Sprouted Squash Seeds and Stinky Ginkgo Fruit

Sprouted seeds inside a spaghetti squash that has been cut in halve.  Photo credit: Bryan Overstreet, Jasper Co, IN
Sprouted seeds inside spaghetti squash
Photo credit: Bryan Overstreet, Jasper Co, IN

Q. We cut open a spaghetti squash and it had green sprouts growing inside. Have you seen this before? Is it safe to eat the squash? – B.O., Rensselaer, IN

A. Although uncommon, premature sprouting of seeds inside a fruit sometimes occurs in squash, tomatoes, peppers, corn, strawberries, and other species. This early seed germination inside the fruit is called vivipary.

Normally, the balance of plant growth regulators inside a fruit inhibit germination until seeds are harvested from the pulp. But occasionally, seeds begin to germinate while still attached to the fruit. Environmental conditions are the most likely cause, though some plants are genetically predisposed towards vivipary. Also, overripe fruit may be more prone to vivipary. In tomatoes, cool temperatures coupled with low light conditions may promote premature seed germination inside moist, warm fruit.

Regardless of the cause, the squash should be safe to eat.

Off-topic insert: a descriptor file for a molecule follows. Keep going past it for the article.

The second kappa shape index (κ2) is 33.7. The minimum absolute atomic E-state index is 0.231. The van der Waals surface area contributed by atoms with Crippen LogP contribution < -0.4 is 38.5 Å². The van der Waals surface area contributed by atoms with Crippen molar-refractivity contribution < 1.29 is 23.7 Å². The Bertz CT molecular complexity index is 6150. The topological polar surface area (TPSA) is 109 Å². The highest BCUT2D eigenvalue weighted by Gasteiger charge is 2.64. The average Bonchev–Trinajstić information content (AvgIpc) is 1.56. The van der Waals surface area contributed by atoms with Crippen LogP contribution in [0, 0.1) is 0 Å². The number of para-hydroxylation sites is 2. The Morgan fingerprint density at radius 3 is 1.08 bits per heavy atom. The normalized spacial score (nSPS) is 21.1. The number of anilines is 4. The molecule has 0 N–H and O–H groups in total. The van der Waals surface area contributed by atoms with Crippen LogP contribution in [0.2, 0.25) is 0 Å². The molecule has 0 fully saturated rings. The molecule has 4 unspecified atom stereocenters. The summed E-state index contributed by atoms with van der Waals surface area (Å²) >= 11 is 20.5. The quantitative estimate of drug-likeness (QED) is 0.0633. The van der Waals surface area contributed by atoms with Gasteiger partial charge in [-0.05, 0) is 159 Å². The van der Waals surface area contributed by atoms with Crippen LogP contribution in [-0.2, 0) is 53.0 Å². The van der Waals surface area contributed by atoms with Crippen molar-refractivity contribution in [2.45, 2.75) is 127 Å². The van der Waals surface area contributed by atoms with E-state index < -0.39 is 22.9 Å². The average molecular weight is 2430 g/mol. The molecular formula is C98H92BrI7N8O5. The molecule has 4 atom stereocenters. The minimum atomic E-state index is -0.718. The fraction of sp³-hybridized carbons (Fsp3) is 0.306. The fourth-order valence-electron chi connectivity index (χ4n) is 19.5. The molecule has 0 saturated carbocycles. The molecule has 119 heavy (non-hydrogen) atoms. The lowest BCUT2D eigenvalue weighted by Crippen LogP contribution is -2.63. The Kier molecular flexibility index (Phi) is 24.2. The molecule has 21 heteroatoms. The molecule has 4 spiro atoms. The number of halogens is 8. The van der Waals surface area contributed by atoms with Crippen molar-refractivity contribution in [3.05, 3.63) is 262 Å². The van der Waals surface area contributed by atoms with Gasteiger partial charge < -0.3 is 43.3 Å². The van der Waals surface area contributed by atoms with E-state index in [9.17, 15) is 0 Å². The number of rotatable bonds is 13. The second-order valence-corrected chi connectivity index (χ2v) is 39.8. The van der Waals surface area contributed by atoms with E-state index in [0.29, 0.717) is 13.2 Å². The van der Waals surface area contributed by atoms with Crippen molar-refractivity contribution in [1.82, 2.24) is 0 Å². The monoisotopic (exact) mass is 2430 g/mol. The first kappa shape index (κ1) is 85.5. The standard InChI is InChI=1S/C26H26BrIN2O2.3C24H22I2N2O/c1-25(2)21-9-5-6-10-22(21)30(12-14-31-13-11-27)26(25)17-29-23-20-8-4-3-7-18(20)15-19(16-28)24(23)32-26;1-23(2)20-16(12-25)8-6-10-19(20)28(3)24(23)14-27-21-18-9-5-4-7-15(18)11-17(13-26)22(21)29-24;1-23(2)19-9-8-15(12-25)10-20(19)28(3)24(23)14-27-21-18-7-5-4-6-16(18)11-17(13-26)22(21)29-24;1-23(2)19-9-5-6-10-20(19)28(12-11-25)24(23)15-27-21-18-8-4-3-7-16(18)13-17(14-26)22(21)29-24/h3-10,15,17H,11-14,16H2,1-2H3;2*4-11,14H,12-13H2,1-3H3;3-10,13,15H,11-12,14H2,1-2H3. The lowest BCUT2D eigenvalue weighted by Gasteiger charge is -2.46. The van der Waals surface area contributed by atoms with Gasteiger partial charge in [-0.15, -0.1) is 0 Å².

Ginkgo tree leaves and 3 fruit shown laying together on grass.  Photo credit: Purdue Arboretum
Ginkgo fruit are notoriously malodorous!
Photo credit: Purdue Arboretum

Q. We have two ginkgo trees in our front yard; one is male, one female. Therefore, we have the fruit. The trees are roughly 25 feet tall, so it would be difficult to spray them before they make fruit. Do you have any suggestions on how to neutralize the awful smell that the ripe fruit has? They cover our front yard and the sidewalk, so it’s a mess. We continually clean them up, but the smell! They are beautiful trees, but September and October, not so good. Thank you for any suggestions. – J.F., Indianapolis, IN

A. Unfortunately, I’m not aware of anything that can effectively neutralize the odor. The fruits of the ginkgo tree are notoriously malodorous! The species has separate male and female trees, as you’ve noted; the goal is to plant only males to avoid fruit production. Timing of fruit prevention sprays is critical, and thorough coverage is not easy with such large trees. The female trees produce flowers that are inconspicuous, petalless, green, stick-like structures and are very easy to miss. And even if timed well, the fruit prevention sprays are very unlikely to be 100% effective in preventing fruit.

The only way to prevent fruit is to remove the female tree. You would not be the first to have cut down an otherwise fine specimen due to this fruiting problem. Wish I had a better prognosis!

 


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